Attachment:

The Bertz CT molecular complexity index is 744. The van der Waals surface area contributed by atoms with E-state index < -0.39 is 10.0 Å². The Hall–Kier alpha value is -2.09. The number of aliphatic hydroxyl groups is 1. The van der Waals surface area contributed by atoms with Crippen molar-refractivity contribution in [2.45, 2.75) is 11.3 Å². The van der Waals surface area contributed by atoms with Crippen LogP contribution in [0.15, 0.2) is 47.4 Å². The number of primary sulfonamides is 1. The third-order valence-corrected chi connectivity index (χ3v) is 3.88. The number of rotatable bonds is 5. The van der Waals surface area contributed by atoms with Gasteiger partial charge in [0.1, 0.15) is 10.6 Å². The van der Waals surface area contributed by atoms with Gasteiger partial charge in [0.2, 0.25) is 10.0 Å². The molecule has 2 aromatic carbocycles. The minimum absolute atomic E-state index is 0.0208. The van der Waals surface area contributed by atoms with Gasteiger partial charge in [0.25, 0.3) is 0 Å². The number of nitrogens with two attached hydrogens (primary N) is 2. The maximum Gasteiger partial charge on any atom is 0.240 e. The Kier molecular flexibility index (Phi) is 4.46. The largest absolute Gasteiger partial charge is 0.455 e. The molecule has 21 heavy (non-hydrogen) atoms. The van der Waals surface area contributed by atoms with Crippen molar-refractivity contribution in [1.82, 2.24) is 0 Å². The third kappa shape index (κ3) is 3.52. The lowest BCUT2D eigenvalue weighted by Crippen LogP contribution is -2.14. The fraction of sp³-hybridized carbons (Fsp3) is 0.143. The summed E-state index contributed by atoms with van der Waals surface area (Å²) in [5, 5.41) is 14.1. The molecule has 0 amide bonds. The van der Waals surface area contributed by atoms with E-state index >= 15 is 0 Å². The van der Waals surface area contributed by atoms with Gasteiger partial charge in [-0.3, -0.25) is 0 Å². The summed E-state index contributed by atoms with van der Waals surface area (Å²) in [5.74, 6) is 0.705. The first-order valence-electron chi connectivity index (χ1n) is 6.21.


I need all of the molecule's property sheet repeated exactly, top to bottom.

The Bertz CT molecular complexity index is 744. The van der Waals surface area contributed by atoms with E-state index < -0.39 is 10.0 Å². The Hall–Kier alpha value is -2.09. The number of aliphatic hydroxyl groups is 1. The van der Waals surface area contributed by atoms with Crippen molar-refractivity contribution in [2.45, 2.75) is 11.3 Å². The van der Waals surface area contributed by atoms with Crippen LogP contribution in [0.15, 0.2) is 47.4 Å². The number of primary sulfonamides is 1. The third-order valence-corrected chi connectivity index (χ3v) is 3.88. The number of rotatable bonds is 5. The van der Waals surface area contributed by atoms with Gasteiger partial charge in [0.1, 0.15) is 10.6 Å². The van der Waals surface area contributed by atoms with Gasteiger partial charge in [0.2, 0.25) is 10.0 Å². The molecule has 2 aromatic carbocycles. The minimum absolute atomic E-state index is 0.0208. The van der Waals surface area contributed by atoms with Gasteiger partial charge in [0.25, 0.3) is 0 Å². The number of nitrogens with two attached hydrogens (primary N) is 2. The maximum Gasteiger partial charge on any atom is 0.240 e. The Kier molecular flexibility index (Phi) is 4.46. The largest absolute Gasteiger partial charge is 0.455 e. The molecule has 21 heavy (non-hydrogen) atoms. The van der Waals surface area contributed by atoms with Crippen molar-refractivity contribution in [1.82, 2.24) is 0 Å². The third kappa shape index (κ3) is 3.52. The lowest BCUT2D eigenvalue weighted by Crippen LogP contribution is -2.14. The fraction of sp³-hybridized carbons (Fsp3) is 0.143. The summed E-state index contributed by atoms with van der Waals surface area (Å²) in [5, 5.41) is 14.1. The molecule has 0 amide bonds. The van der Waals surface area contributed by atoms with E-state index >= 15 is 0 Å². The van der Waals surface area contributed by atoms with Gasteiger partial charge in [-0.3, -0.25) is 0 Å². The summed E-state index contributed by atoms with van der Waals surface area (Å²) in [5.74, 6) is 0.705. The first-order valence-electron chi connectivity index (χ1n) is 6.21.